NPR : News

Pentagon Denies Special Forces Deployment In North Korea

Yesterday, a short piece in a Japan-based foreign affairs magazine caused a lot of surprise: U.S. Special Forces have parachuted into North Korea "to spy on Pyongyang's extensive network of underground military facilities," The Diplomat reported.

That would have been big news because, as the AP notes today, it would "violate the armistice agreement that ended the Korean War."

The Pentagon issued a full-throated denial this morning, saying "some reporting has taken great liberal license" with the comments Brig. Gen. Neil Tolley made at a special ops conference in Florida.

The statement went on:

"Quotes have been made up and attributed to him. No U.S. or ROK forces have parachuted into North Korea. Though special reconnaissance is a core special operations force mission, at no time have SOF forces been sent to the north to conduct special reconnaissance.The use of tunnels in North Korea is well documented. Several of the known tunnels along the DMZ are visited by tourists every day."

The AP notes that analysts think this is serious, because North Korea is likely to pick up on the original story and ignore the denials.

"Anything like this, it just plays right into the hands of North Korea," Daniel Pinkston, a Seoul-based security expert at the International Crisis Group, told the AP. "It proves their narrative that America just wants to topple the regime. They can pick up the original story and just run with that."

The Diplomat ran a clarification on the story today, saying if there has been a misunderstanding, "then we regret any confusion." The reporter on the story, David Axe, posted his notes on his blog.

Tolley made the comments he reported, Axe said. His notes prove that. On that blog post, he says he also checked with the AP's Kimberly Dozier, who affirmed that Tolley said the U.S. put "humans in there... we send ROK soldiers, Koreans, to the north, and U.S. soldiers, to do the old special reconnaissance mission."

Now, Dozier, according to Tolley's blog, followed up with Tolley after his talk and he clarified that in his presentation he was talking hypothetically, that he was talking about future events in which the U.S. could be faced with "all-out hostilities."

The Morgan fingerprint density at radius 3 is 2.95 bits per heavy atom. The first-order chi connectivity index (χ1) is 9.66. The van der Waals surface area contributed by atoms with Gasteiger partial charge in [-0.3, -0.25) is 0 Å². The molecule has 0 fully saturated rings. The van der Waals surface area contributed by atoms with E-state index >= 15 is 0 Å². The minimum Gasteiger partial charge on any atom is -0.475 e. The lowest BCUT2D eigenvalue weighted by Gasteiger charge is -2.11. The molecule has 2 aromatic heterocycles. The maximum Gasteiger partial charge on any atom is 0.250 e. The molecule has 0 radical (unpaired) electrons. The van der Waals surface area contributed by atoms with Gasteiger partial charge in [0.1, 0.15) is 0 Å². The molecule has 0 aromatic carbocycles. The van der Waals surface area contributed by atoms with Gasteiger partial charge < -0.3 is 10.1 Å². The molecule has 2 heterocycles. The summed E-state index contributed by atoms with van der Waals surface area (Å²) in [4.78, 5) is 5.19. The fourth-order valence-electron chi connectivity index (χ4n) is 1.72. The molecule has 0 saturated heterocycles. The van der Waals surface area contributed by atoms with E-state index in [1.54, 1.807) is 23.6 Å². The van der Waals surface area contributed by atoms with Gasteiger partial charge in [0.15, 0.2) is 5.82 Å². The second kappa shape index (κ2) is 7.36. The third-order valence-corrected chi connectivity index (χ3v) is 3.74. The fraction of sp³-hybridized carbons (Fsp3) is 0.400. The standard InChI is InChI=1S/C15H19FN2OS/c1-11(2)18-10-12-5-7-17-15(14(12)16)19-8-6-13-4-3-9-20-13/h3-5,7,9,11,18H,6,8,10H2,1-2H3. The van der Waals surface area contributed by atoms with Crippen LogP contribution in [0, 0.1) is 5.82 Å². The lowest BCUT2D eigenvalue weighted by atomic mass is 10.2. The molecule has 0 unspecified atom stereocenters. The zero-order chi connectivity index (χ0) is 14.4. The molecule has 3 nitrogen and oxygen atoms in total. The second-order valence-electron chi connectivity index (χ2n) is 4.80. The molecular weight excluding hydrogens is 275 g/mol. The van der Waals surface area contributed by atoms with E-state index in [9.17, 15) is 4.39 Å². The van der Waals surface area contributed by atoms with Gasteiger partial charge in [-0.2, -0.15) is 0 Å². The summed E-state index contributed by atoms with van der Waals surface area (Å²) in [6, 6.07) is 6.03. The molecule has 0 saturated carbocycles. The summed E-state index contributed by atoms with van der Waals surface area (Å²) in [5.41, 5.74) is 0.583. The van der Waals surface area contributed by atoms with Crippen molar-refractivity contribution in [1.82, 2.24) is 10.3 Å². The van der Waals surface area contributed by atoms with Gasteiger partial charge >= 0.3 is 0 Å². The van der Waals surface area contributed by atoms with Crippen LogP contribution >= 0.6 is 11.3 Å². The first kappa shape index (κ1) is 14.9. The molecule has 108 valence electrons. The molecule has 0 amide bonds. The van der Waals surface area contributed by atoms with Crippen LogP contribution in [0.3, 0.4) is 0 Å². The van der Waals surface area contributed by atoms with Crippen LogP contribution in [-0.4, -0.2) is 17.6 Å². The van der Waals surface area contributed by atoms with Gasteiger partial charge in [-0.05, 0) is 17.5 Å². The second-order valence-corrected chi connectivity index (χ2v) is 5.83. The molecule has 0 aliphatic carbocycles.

"Tolley did not state that he was speaking hypothetically [during his presentation]," Axe writes. "And he described in detail his need (either at present or eventually, conditionally — he did not specify) to 'leap' forces north with ever-lighter and better equipment."

Copyright 2012 National Public Radio. To see more, visit http://www.npr.org/.

NPR

Out Of Juvenile Corrections, Poems Of Fury, Loss — And Lingering Beauty

Over 1,000 students submitted their work for Words Unlocked, a poetry contest for juveniles in corrections. Two young poets split the top prize — and they've shared their poems with NPR.
NPR

Farmers Wait, And Wait, For Guest Workers Amid H-2A Visa Delays

For the third year in a row, the H-2A visa program is running behind. That's left farmers waiting for planters and pickers even as the harvest season is well underway.
NPR

Be Like Bernie: Sanders Looks To Spread His Political Wealth

He's beginning to expand his political network by helping upstart progressive congressional candidates and state legislators, lending his fundraising prowess and national fame to boost their bids.
NPR

After Breast Cancer Diagnosis, She Channeled Her Ups And Downs Into Texts

NPR's Scott Simon talks with Natalie Sun about her project, textingwithcancer.com. The website won a Webby award, and documents her pessimism and optimism while undergoing chemotherapy.

Leave a Comment

Help keep the conversation civil. Please refer to our Terms of Use and Code of Conduct before posting your comments.